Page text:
Knowing about my unplanned pregnancy was one thing, writing about it in a letter was a battle in itself. As soon as the letter was done, I clicked “send.” In my heart there was an explosion. Everything inside me died except for one hope: that my letter, like my other letters, would make her understand.

A few hours later, I got a call from her. Mom cried like forever, and, still sobbing, she said: “I understand.” And it was my turn to cry. I cried happy tears.

Sometimes I wonder what it could have been like if my mother wasn’t an OFW and we had a normal mother-daughter, not a pen-pal, relationship. What would it have been like to wake up in the morning and be greeted by a breakfast table prepared by her? Would life have been much different? Happier, maybe?

When I was growing up, while my friends’ moms cooked them meals, attended their PTA meetings, fixed their hair and tucked them into bed, my mother wrote me letters and I was okay with it. I didn’t ask for more. On the rare nights that mom was home and we were sleeping next to each other, I would look at her and wait for the day she’d leave again—just so I can write her letters and talk to her again in a way I know best.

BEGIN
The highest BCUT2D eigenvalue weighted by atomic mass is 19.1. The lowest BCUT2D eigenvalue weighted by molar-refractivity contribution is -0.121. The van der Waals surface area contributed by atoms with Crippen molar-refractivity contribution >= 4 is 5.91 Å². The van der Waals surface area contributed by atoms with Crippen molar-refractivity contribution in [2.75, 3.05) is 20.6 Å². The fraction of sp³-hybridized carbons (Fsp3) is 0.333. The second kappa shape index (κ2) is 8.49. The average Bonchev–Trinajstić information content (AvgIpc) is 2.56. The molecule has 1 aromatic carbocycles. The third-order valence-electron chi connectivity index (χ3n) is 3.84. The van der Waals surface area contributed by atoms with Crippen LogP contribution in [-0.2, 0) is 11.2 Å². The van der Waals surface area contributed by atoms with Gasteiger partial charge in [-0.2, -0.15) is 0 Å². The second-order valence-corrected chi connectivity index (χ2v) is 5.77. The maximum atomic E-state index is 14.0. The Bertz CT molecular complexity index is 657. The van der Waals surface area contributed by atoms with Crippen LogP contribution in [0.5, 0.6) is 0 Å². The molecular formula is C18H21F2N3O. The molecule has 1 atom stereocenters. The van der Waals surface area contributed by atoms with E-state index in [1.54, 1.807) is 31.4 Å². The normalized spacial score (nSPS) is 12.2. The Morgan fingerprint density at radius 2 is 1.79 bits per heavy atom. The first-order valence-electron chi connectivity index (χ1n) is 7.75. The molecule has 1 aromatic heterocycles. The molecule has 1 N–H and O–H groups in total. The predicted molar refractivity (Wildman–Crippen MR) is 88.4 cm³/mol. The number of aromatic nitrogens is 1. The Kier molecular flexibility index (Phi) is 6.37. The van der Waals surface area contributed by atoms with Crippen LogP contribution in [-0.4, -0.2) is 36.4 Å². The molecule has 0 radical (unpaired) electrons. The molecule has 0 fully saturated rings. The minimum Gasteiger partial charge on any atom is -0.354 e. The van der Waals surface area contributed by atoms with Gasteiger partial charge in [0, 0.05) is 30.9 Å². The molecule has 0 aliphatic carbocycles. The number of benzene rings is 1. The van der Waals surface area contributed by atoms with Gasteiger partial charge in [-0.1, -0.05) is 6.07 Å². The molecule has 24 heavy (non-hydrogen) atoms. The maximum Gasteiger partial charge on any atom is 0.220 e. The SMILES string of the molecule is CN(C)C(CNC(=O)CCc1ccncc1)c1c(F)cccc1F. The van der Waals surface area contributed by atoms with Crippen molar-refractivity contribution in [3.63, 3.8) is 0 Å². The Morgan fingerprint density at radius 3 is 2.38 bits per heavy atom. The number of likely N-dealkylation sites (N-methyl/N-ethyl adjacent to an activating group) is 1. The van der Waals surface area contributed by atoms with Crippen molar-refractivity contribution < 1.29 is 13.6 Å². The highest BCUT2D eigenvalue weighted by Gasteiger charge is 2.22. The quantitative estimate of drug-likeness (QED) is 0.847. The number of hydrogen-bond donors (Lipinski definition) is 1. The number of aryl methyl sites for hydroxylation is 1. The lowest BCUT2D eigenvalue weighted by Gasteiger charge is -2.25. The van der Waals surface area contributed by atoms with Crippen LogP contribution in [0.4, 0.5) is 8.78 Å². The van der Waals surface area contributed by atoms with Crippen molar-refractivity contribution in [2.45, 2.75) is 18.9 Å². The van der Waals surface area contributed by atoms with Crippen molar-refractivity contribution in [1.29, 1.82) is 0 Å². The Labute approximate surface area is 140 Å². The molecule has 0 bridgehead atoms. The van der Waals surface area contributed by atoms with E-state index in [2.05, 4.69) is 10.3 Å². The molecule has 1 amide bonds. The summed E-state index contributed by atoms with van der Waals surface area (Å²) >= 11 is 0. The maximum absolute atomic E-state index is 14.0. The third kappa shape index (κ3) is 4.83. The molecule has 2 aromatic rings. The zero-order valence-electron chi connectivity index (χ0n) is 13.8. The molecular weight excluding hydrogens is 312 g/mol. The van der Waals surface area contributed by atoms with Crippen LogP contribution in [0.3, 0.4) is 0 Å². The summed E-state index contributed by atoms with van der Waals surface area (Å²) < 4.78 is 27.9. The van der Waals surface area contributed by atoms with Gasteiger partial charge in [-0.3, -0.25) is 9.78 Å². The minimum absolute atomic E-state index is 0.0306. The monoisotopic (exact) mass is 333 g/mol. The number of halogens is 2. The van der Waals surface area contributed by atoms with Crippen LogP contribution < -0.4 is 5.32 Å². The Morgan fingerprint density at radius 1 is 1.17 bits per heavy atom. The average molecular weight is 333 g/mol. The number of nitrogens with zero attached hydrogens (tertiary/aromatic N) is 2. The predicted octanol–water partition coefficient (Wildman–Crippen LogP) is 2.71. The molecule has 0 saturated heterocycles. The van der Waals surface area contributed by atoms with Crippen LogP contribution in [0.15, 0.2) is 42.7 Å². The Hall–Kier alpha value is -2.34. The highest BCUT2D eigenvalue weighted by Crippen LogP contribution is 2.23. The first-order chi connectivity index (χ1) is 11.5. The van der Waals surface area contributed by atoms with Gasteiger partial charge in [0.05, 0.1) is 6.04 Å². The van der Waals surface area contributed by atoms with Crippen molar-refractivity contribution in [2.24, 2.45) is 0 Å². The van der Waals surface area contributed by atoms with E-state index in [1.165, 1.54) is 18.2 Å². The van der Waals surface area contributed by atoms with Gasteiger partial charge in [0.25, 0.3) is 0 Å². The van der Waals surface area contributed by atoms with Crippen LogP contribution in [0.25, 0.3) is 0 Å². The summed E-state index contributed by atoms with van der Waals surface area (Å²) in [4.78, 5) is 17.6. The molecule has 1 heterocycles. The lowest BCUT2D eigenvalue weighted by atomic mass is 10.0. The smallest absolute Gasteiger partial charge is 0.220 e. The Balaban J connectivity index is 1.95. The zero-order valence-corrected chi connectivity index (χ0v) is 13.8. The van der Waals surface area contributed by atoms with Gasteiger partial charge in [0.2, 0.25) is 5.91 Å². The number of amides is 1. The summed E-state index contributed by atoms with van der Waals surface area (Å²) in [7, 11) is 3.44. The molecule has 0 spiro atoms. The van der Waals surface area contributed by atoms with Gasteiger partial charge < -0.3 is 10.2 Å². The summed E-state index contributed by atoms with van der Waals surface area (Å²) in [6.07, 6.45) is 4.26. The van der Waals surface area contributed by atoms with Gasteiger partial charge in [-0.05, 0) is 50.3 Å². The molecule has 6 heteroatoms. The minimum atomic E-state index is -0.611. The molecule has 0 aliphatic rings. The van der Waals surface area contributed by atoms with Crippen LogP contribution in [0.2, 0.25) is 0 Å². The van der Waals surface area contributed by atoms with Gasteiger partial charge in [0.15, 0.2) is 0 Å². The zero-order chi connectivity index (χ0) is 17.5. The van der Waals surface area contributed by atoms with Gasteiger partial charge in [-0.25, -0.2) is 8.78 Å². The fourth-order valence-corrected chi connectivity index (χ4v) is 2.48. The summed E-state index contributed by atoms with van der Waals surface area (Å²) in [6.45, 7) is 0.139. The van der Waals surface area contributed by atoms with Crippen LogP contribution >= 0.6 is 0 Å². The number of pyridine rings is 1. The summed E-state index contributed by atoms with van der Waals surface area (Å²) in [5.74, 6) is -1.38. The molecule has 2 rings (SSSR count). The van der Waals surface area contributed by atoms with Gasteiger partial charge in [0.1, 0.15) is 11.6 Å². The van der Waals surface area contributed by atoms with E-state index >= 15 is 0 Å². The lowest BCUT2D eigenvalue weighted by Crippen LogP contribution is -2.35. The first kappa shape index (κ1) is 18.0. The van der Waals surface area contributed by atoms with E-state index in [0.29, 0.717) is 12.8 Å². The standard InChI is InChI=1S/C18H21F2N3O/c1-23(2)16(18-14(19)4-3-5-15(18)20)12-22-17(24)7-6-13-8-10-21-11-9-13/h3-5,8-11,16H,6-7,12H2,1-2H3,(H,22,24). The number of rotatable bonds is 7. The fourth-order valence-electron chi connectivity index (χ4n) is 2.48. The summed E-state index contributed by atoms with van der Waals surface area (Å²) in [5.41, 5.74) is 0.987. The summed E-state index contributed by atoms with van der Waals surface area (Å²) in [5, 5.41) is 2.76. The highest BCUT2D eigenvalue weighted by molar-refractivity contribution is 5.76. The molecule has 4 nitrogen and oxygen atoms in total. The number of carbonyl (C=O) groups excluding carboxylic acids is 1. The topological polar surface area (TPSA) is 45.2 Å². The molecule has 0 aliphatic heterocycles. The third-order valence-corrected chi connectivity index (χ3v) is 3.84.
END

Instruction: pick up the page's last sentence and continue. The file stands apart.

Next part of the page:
In our letters we were honest. In our letters we scrawled words that cared, phrases that expressed feelings, sentences that told stories, and paragraphs that yearned to bridge distance in a relationship greatly trying to endure. In our every letter we enclosed parts of us—parts very dear and important to us. parts that made us.

If anyone else reads those letters, they may find a sad mother who wishes to be with her child and an even sadder child who wants nothing else in the world but to be with her mother. But if one tries to read between the lines, one will meet a mother and daughter who created a haven exclusive to them—a happy place like Disneyland, but way more special.

Mom still lives halfway across the world and we still send each other letters. Sometimes, when I don’t write to her, I write about her and how I first met her through her letters.

Marriane Elnar, 26, works in Financial Times Publishing Inc.-Digital Advertising Operations. She blogs at heymarriane.blogspot.com.

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TAGS: Marriane Elnar, Mother, opinion, Young Blood